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Wellness & Prevention

Wellness & Prevention 

Ovarian cancer has been called the “silent killer” because early symptoms are so vague and non-specific that ovarian cancer was usually advanced before it was properly diagnosed. Today more is known about symptoms that may indicate a need for earlier physician intervention. While ovarian cancer occurs most commonly in older women, with about half of all cases occurring in women 63 years and older, it can occur in women of any age. Ovarian cancer ranks fifth in cancer deaths among women, accounting for more deaths than any other cancer of the female reproductive system.

No cancer can be entirely prevented; however you can take steps to reduce your risk of developing the disease or finding it early.

Risk factors

Risk factors don’t tell us everything. Having a risk factor, or even several risk factors, does not mean that you will get the disease. And many people who get the disease may not have had any known risk factors. Researchers have discovered several specific factors that may impact a woman’s likelihood of developing epithelial ovarian cancer, which is the most common type.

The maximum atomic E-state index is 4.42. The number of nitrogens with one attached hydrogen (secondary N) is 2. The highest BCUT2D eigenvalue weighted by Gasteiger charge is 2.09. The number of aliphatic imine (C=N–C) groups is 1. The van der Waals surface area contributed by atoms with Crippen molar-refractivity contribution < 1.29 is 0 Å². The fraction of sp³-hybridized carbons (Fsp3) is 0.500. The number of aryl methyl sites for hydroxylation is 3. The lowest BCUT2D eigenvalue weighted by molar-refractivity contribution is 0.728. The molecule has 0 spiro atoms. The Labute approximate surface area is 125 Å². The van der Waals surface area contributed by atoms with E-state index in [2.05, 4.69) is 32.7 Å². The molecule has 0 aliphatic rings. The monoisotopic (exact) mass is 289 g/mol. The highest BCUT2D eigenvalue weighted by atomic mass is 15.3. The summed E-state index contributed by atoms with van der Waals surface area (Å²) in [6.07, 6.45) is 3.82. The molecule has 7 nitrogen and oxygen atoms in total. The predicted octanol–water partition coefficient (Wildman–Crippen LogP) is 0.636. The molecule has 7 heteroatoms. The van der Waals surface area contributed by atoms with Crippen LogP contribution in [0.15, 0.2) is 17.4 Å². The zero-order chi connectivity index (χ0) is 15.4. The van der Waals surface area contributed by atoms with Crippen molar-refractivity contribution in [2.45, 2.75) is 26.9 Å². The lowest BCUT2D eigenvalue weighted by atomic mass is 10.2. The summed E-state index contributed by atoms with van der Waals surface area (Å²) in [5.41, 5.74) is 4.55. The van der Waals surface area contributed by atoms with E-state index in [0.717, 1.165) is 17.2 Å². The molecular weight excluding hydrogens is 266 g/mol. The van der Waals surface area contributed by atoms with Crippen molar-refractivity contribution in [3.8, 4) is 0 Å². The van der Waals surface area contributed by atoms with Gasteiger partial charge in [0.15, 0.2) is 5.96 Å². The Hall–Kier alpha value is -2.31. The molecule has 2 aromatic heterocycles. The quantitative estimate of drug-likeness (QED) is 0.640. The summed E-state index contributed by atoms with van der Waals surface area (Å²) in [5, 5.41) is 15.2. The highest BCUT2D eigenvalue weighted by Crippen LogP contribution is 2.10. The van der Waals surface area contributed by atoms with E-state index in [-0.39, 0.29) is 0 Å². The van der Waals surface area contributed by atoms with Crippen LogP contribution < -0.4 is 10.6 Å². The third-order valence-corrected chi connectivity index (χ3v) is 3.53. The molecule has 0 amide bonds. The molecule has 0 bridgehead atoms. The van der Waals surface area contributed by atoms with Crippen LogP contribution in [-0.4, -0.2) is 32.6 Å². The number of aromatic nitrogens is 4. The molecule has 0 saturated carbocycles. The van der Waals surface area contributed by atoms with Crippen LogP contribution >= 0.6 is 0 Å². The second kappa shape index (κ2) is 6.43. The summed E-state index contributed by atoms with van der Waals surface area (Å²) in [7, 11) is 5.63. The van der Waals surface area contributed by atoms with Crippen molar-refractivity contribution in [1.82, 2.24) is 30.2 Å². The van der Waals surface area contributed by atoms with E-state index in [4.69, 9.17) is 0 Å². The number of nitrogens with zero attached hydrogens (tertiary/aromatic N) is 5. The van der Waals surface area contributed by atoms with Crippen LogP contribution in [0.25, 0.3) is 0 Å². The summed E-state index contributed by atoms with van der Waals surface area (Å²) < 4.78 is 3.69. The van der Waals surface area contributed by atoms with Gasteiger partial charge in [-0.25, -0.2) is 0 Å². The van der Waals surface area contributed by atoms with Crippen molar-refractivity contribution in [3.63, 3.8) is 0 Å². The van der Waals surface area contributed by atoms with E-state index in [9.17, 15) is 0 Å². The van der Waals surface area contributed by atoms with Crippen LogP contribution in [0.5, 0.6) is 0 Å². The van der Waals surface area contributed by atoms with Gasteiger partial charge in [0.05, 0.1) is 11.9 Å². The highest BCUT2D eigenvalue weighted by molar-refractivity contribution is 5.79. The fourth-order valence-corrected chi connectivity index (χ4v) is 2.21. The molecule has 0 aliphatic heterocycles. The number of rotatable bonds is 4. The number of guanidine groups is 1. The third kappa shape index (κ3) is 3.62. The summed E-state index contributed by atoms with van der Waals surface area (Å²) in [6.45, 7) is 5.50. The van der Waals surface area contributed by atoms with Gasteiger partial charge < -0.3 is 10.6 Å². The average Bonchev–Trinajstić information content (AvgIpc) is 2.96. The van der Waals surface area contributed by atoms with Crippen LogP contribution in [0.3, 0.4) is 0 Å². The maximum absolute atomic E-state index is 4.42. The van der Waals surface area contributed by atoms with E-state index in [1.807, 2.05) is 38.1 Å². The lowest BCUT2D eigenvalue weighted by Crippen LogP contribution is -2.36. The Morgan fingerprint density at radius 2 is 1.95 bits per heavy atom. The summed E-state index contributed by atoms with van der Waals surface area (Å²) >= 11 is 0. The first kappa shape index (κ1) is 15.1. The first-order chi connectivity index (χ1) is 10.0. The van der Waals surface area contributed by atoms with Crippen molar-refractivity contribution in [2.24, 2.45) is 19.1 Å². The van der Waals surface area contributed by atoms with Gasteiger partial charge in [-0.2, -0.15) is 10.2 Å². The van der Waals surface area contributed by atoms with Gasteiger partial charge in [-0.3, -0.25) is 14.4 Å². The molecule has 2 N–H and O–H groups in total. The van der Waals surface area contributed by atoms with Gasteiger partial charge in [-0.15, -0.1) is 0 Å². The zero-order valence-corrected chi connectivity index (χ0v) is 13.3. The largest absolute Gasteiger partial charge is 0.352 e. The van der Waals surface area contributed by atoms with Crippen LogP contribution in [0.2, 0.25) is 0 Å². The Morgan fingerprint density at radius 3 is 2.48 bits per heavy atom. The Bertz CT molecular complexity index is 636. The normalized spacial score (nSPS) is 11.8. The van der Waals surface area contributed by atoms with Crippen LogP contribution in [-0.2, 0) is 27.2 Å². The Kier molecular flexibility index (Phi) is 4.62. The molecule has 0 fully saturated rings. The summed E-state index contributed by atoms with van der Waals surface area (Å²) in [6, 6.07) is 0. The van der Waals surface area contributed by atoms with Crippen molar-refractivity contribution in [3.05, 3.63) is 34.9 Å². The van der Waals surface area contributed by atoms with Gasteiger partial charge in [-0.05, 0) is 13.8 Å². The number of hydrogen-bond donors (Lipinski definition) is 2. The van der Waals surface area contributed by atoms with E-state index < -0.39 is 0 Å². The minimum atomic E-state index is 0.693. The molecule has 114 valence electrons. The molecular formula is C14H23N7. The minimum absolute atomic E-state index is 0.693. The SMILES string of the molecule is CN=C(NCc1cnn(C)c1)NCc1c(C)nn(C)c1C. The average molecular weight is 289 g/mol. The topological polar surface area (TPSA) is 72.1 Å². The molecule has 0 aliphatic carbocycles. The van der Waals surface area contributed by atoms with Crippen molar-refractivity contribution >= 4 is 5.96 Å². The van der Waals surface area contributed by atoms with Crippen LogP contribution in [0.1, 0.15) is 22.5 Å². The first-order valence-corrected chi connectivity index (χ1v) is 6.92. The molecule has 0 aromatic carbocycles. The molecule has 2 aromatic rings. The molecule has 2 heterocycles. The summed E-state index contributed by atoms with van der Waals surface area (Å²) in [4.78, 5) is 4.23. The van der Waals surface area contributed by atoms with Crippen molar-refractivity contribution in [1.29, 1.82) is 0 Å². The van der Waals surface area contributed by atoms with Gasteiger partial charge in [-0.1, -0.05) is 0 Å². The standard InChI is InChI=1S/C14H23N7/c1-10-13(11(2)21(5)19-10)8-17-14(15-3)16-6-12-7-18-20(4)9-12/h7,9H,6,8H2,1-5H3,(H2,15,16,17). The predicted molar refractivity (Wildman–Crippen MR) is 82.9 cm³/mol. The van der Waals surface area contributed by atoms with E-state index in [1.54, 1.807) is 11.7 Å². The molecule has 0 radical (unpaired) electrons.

Age – the risk of developing ovarian cancer increases with age.

Obesity – various studies suggest that obese women (those with a body mass index of at least 30) have a higher risk of developing ovarian cancer.

Reproductive history – women who have been pregnant and carried it to term have a lower risk of ovarian cancer than women who have not. The risk goes down wth each full-term pregnancy. Breastfeeding may lower the risk even further.

Birth control – women who have used oral contraceptives have a lower risk of ovarian cancer. The risk is lower the longer the pills are used and the lower risk continues for many years after the pill is stopped.

Family history – women who have a strong family history of breast or ovarian cancer are at increased risk. Increased risk for ovarian cancer does not have to come from your mother’s side of the family – it can also come from your father’s side. Up to 10 percent of ovarian cancers result from an inherited tendency to develop the disease.

Learn more about our cancer genetic risk assessment services and genetic counseling.